Ayurveda is based on the concept that we are all unique individuals with unique needs. Although there are 3 main body types (i.e. Vata, Pitta, Kapha) listed to help guide us on the best diet and lifestyle practices to keep us in balance, this can soon become confusing if you discover that you strongly resonate with more than one of these body-types. If your natural constitution is considered predominant in both Vata and Kapha; or you are a predominant Vata type with a Kapha imbalance; or a Kapha type with a Vata imbalance, keep reading to discover some dietary guidelines that will nourish and balance both of these “dueling” doshas.
Since Vata and Kapha are fairly opposite in qualities, finding out the best foods for your needs may seem to be fairly complicated. For example, Vata is considered light, dry, mobile, and airy making heavy, oily, and grounding foods essential in a typical Vata-balancing diet. However, Kapha traits often include heavy, oily, slow, and dense and therefore any heavy, oily foods will surely increase Kapha dosha in the system, while light, drying foods (aka Vata-provoking foods) are said to be favored. Luckily there is some middle ground that can be established when dealing with these opposing forces to create balance and harmony between them.
When looking to bring balance to both Vata and Kapha, there are many foods that will work to calm both doshas. Since Vata and Kapha are both cool-cold by nature and often suffer from a weak digestive fire (although different areas of weakness), many foods, drinks, and spices that are heating to the body and stimulating to the digestion will be beneficial for both dosha types. Since Vata is light and dry by nature and Kapha is heavy and oily, any foods that are extremely light, drying, heavy, or oily should be avoided while favoring more neutral options instead.
Vata-Kapha Dietary Guidelines
- In general, you will want to follow a stricter Kapha-reducing diet in the winter and spring, and a stricter Vata-reducing diet in the fall.
- Eat on a healthy meal schedule: 6-8am: Light but fulfilling breakfast; 11am-1pm: hearty, healthy lunch; 6-7pm: small to medium-size dinner.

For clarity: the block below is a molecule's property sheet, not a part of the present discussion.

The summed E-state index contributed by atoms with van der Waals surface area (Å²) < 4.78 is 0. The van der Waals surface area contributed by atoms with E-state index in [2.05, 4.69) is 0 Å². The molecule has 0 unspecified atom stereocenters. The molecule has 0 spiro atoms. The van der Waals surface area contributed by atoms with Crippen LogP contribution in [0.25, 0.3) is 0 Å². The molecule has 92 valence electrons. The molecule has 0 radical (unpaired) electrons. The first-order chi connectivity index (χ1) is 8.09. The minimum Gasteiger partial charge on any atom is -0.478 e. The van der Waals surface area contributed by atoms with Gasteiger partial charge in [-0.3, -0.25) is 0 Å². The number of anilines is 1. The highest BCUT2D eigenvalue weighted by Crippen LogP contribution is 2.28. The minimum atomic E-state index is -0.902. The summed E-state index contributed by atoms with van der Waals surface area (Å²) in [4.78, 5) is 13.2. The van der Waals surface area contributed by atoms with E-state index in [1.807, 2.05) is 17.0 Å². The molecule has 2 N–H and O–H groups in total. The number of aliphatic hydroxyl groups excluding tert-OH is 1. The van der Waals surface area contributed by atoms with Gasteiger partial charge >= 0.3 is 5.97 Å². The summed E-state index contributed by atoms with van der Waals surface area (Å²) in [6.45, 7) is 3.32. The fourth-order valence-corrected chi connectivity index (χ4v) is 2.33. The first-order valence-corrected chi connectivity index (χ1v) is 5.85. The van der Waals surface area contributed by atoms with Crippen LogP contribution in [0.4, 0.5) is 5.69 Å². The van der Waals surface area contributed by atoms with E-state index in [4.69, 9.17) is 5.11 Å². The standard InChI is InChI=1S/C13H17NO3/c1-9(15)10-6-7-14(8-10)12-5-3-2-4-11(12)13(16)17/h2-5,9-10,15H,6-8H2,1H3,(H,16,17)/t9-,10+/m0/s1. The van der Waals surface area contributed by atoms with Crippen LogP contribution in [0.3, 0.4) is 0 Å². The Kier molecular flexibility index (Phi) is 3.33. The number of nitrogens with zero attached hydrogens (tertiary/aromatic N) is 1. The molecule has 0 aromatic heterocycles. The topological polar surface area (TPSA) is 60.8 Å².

- Overall the food choices should be light, but nourishing with high amounts of lean, easy-to-digest protein (fish, chicken, egg whites, mung beans) and fiber (buckwheat, quinoa, cooked veggies, low sugar fruits); limit heavy or refined carbs (pasta, bread, wheat, gluten, white flour) and sugar (especially refined).
- Favor well-cooked, easy-to-digest meals such as soup, stews, crockpot dishes, porridges, dal, and kitchari.
- Favor low-sugar fruits such as berries, peaches, pears, apricots, and cherries; avoid fruit juice.
- Favor well-cooked or steamed veggies that are not too starchy such as carrots, okra, green beans, yellow squash, asparagus, zucchini, and peas.
- Favor lighter whole grains such as quinoa, buckwheat, well-cooked millet, and pearled barley.
- Favor lighter oils such as ghee, sunflower oil, and flax oil; sesame oil can be used in moderation.
- Favor honey (unheated) as a sweetener.
- Include lots of digestive spices in your meals such as fresh ginger, dry ginger, turmeric, fennel, coriander, cilantro, cardamom, and cumin.
- Dairy should be limited to ghee, homemade kefir, homemade yogurt, and goat dairy.
- Drink Ginger Tea or hot lemon water between meals to aid in digestion.
- Take Triphala Churna before bed each night to aid in digestion, elimination, and detoxification.
- When all else fails, find tridoshic foods, spices, drinks, and recipes for fool-proof options!
- Avoid all raw and cold foods.
- Avoid snacking in between meals.
- Avoid eating after 7pm (6pm in winter).
- Avoid iced and cold beverages.
- Avoid drinking fluids before, during, or directly after meals.
- Avoid dry, rough, old, and stale foods.
- Avoid heavy grains such as wheat, gluten, and oats.
- Avoid refined sugar, refined grains, processed food, additives, dyes, caffeine, alcohol, and tobacco.
- Avoid improper food combinations (read more here).